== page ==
Welcome to the Art Angle, a podcast from Artnet News that delves into the places where the art world meets the real world, bringing each week’s biggest story down to earth. Join us every week for an in-depth look at what matters most in museums, the art market, and much more, with input from our own writers and editors, as well as artists, curators, and other top experts in the field.
A glittering forest with a floor covered in leaves by Gustav Klimt. A country road painted with psychedelic purples, greens, and pinks by David Hockney. A tangle of loping lines against a gray background by Brice Marden.
Most of us have encountered art like this on the walls of a museum. As a matter of fact, these particular works have been shown at LACMA, the Guggenheim Bilbao, and the Serpentine in London. But after those shows closed, they were all packed up and sent back to the same owner, Paul Allen.
Paul Allen is a bit of a legend in art collecting circles. Part of that was because of his fortune. When he died in 2018, Allen was the 44th richest person in the world. Another part of that legend was his secrecy. Allen was notoriously private about the art he collected. Although he did lend works to museums around the world, he was not always identified as the owner and he never appeared in an auction room holding a paddle.
Allen was born in 1953 in Seattle and became friends with Bill Gates in high school. They co-founded Microsoft in 1975 and ushered in the microcomputer revolution. But Paul had a lot of other interests, too. At the age of 35, he became the youngest owner in the NBA when he bought the Portland Trailblazers. He also owned the Seattle Sea Hawks and founded museums in his hometown dedicated to vintage computers, military aircraft, and pop culture.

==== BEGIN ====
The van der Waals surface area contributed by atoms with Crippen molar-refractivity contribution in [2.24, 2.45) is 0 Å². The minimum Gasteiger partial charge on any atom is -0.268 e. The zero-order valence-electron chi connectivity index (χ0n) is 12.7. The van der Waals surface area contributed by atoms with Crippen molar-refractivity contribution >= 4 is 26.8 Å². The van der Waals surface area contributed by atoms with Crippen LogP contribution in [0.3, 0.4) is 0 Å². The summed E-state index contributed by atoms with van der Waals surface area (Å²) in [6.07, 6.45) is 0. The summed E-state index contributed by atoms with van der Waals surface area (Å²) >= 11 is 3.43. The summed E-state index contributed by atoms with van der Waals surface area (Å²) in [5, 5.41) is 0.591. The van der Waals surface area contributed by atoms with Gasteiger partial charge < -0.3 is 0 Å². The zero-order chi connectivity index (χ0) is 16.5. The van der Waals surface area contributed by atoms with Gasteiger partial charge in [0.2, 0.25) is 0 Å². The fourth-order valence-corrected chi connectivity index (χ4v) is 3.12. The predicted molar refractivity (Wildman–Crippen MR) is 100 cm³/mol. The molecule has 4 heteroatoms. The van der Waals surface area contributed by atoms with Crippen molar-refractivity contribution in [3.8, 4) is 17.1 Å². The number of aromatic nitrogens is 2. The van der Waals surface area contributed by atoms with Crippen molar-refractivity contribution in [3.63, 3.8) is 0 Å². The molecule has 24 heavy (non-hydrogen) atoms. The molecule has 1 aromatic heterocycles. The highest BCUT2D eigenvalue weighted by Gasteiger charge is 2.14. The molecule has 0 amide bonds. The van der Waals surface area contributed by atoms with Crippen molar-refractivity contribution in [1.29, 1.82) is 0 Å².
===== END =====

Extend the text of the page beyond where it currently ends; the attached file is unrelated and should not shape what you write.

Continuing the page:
For most of his life, art remained a more private passion. But four years after Allen’s death from Hodgkin’s lymphoma in 2018, Allen’s estate is selling a portion of his art collection—more than 150 lots, to be exact—at Christie’s. And for the first time, the public is able to get a brief glimpse at the many treasures Allen acquired altogether, before they likely disappear into private hands again for who knows how long.
The collection is estimated to fetch more than $1 billion, with all the money going to charities he supported during his life. It’s pretty much guaranteed to become the most valuable collection ever sold at auction.
So how does one man assemble such a valuable trove of art in a relatively short amount of time? And how does that kind of collector track down, evaluate, and live with art? What makes someone a good art collector in the first place? This week, executive editor Julia Halperin spoke to two experts: Max Carter, the vice chairman at Christie’s handling the sale; and Mireya Lewin, the director of the Paul Allen Collection.
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